Rat­ing agen­cies fol­low­ing a nar­row po­lit­i­cal agenda

The Star Early Edition - - OPINION & ANALYSIS - WES­LEY SEALE

RAT­ING agen­cies have be­come a re­al­ity for sov­er­eign na­tions and their cit­i­zenry. Yet what re­course do coun­tries have when a rat­ing agency wil­fully sub­verts the de­ci­sion-mak­ing pro­cesses as it suits a spe­cific fi­nan­cial and po­lit­i­cal agenda.

Moody’s down­grad­ing of China and then Hong Kong is a case in point.

China is a global fi­nan­cial pow­er­house with aims to es­tab­lish al­ter­na­tives to the World Bank and In­ter­na­tional Mon­e­tary Fund (IMF). For a while these two Bret­ton-Woods In­sti­tu­tions have been crit­i­cised for be­ing too Western.

At the same time, China also has its own rat­ing agency.

China’s sovereignty is once again be­ing chal­lenged and ques­tioned by Moody’s, a Western agency, whose clear in­ten­tion and ob­jec­tive is as shame­ful as it is ques­tion­able.

The same rat­ing agency sub­se­quently down­graded Hong Kong’s sov­er­eign credit rat­ing, cit­ing its ties with China. The Hong Kong rat­ing was meant, no doubt, to cre­ate ten­sion be­tween Hong Kong and the rest of China.

At the same time, it is im­por­tant to re­mem­ber that China “owns” a fair chunk of US debt. As of Septem­ber 2014, for­eign­ers owned over $6 tril­lion (R77.4 tril­lion), ap­prox­i­mately 47%, of pub­lic debt.

US debt to China stood at more than $1.2 tril­lion as of April last year. In other words, 30% of the US’s $4 tril­lion in Trea­sury bills, notes, and bonds held by for­eign coun­tries, was held by China alone. The rest of the $19 tril­lion debt is owned ei­ther by the Amer­i­can peo­ple, or the US gov­ern­ment.

So, why would Moody’s down­grade a coun­try and re­gion if it clearly has more cap­i­tal than the US?

China is part of the Brics (Brazil, Russia, In­dia, China and South Africa) bloc that con­tin­ues to grow and which is a threat to Western fi­nan­cial be­he­moths, but a boon to the de­vel­op­ing world’s fi­nan­cial fu­ture.

Brics is and is prov­ing to be the an­tithe­sis of Western-dom­i­nated in­sti­tu­tions, such as Moody’s, who have a Western bias. For ex­am­ple, these are the same West-bi­ased rat­ing agen­cies who, be­fore the fi­nan­cial melt­down of 2008, gave Greece an AAA+ rat­ing, know­ing full well that the coun­try was swim­ming in an ocean of debt and that very lit­tle le­gal ten­der was cir­cu­lat­ing in its econ­omy.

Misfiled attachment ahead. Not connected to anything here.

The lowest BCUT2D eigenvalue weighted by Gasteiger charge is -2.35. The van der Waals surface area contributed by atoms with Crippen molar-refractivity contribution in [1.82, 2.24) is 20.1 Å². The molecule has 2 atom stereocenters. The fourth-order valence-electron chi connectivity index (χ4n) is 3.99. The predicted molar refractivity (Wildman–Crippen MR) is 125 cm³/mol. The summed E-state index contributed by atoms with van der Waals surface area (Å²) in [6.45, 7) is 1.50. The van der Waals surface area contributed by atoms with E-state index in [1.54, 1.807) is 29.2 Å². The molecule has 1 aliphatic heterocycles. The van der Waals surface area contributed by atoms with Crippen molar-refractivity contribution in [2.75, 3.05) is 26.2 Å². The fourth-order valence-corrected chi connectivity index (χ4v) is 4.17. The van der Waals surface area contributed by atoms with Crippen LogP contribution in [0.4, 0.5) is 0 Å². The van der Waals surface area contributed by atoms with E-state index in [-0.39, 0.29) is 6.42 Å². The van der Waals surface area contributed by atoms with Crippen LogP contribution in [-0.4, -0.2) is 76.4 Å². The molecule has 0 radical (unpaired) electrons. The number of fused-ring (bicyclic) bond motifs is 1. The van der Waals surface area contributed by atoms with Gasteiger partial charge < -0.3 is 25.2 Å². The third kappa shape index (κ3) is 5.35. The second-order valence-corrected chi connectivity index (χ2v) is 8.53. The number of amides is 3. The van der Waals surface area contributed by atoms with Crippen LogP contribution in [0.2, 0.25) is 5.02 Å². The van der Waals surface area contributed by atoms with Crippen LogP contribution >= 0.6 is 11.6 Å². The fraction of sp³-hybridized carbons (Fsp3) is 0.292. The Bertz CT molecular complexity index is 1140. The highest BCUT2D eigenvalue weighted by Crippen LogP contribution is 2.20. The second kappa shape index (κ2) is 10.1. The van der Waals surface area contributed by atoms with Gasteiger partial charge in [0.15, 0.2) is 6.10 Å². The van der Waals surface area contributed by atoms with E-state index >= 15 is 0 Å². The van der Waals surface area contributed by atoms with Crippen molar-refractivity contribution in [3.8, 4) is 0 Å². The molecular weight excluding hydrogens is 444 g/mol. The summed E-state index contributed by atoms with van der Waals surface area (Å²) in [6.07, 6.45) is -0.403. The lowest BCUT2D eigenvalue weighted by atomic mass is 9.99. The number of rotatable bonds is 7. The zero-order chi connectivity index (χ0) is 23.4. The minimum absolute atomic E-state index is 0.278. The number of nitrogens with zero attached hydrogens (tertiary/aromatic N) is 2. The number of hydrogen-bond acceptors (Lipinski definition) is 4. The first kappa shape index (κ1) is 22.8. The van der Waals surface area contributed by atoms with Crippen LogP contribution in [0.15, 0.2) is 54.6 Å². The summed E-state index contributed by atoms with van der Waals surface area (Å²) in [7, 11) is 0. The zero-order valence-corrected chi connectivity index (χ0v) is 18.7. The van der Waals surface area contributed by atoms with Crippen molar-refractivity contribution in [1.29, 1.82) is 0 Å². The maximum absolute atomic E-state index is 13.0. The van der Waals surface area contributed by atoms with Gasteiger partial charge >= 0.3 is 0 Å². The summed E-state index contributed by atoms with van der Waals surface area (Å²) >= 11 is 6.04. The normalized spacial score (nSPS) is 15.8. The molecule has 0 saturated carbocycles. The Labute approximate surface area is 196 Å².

China with its “soft power” for­eign pol­icy is the game changer. With a mid­dle class of nearly a bil­lion peo­ple, and its pro­tec­tion­ist cap­i­tal­ist sys­tem, the Mid­dle King­dom rules the world’s eco­nomic land­scape.

In 2015, the Chi­nese gov­ern­ment an­nounced that it would es­tab­lish the AIIB – Asia In­fras­truc­ture In­vest­ment Bank – a new funding ve­hi­cle that os­ten­si­bly was set up for Asian coun­tries to ri­val the WB and IMF. With the same in­ten­tion of dump­ing these pro-West in­sti­tu­tions, the Brics Bank was also es­tab­lished re­cently.

The Chi­nese had also, in the same year, an­nounced that it would mo­bilise 1 000 of its fi­nance schol­ars with the ex­press pur­pose of set­ting up rat­ings agen­cies that would be less West-cen­tric than Moody’s, S&P and Fitch.

Now China is be­ing pun­ished for dar­ing to take on the “old money” and “old or­der” from the West. The coun­try is clearly a threat to the West and the es­tab­lished or­der.

While it won’t de­clare war on China, the West will use ne­far­i­ous meth­ods through un­scrupu­lous agen­cies like Moody’s in its at­tempts to de-sta­bilise China.

Im­por­tantly, the mo­nop­oly of Moody’s, Fitch and S&P, which con­sti­tute 96% of the global rat­ings mar­ket, needs to be chal­lenged by ei­ther the Brics bloc or a host of de­vel­op­ing na­tions.

What is clear is that the Chi­nese have the es­tab­lished Western or­der rat­tled to the point where the West will re­vert to a win­ner-takes-all ap­proach, with lit­tle to no re­gard to facts that may harm emerg­ing economies.

As the at­tack on the Zuma ad­min­is­tra­tion grew, South Africans would have be­come more fa­mil­iar with these rat­ing in­sti­tu­tions and their sub­se­quent ac­tion of re­duc­ing the coun­try’s bor­row­ing sta­tus to junk. Cit­ing mainly po­lit­i­cal in­sta­bil­ity and high rates of un­em­ploy­ment, South Africa’s sov­er­eign credit rat­ing was down­graded. Dare we sug­gest that the real rea­son for the down­grades is the re­solve by the Zuma ad­min­is­tra­tion to re­main com­mit­ted to our Brics al­lies, and the Chi­nese in par­tic­u­lar.

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